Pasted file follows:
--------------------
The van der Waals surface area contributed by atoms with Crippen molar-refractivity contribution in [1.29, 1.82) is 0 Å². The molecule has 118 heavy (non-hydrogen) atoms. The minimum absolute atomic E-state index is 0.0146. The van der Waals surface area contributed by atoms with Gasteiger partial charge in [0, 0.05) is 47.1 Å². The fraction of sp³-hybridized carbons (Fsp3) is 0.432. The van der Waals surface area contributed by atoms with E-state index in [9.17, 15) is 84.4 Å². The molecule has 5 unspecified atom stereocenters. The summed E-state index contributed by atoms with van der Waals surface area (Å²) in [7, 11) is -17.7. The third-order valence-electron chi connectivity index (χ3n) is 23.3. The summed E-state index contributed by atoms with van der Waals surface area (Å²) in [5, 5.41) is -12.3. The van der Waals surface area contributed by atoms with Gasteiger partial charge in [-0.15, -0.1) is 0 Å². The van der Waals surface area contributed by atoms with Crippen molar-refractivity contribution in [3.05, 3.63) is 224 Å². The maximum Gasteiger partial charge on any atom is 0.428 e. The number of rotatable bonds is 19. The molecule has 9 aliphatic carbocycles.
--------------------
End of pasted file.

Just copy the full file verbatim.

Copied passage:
The van der Waals surface area contributed by atoms with Crippen molar-refractivity contribution in [1.29, 1.82) is 0 Å². The molecule has 118 heavy (non-hydrogen) atoms. The minimum absolute atomic E-state index is 0.0146. The van der Waals surface area contributed by atoms with Gasteiger partial charge in [0, 0.05) is 47.1 Å². The fraction of sp³-hybridized carbons (Fsp3) is 0.432. The van der Waals surface area contributed by atoms with E-state index in [9.17, 15) is 84.4 Å². The molecule has 5 unspecified atom stereocenters. The summed E-state index contributed by atoms with van der Waals surface area (Å²) in [7, 11) is -17.7. The third-order valence-electron chi connectivity index (χ3n) is 23.3. The summed E-state index contributed by atoms with van der Waals surface area (Å²) in [5, 5.41) is -12.3. The van der Waals surface area contributed by atoms with Gasteiger partial charge in [-0.15, -0.1) is 0 Å². The van der Waals surface area contributed by atoms with Crippen molar-refractivity contribution in [3.05, 3.63) is 224 Å². The maximum Gasteiger partial charge on any atom is 0.428 e. The number of rotatable bonds is 19. The molecule has 9 aliphatic carbocycles.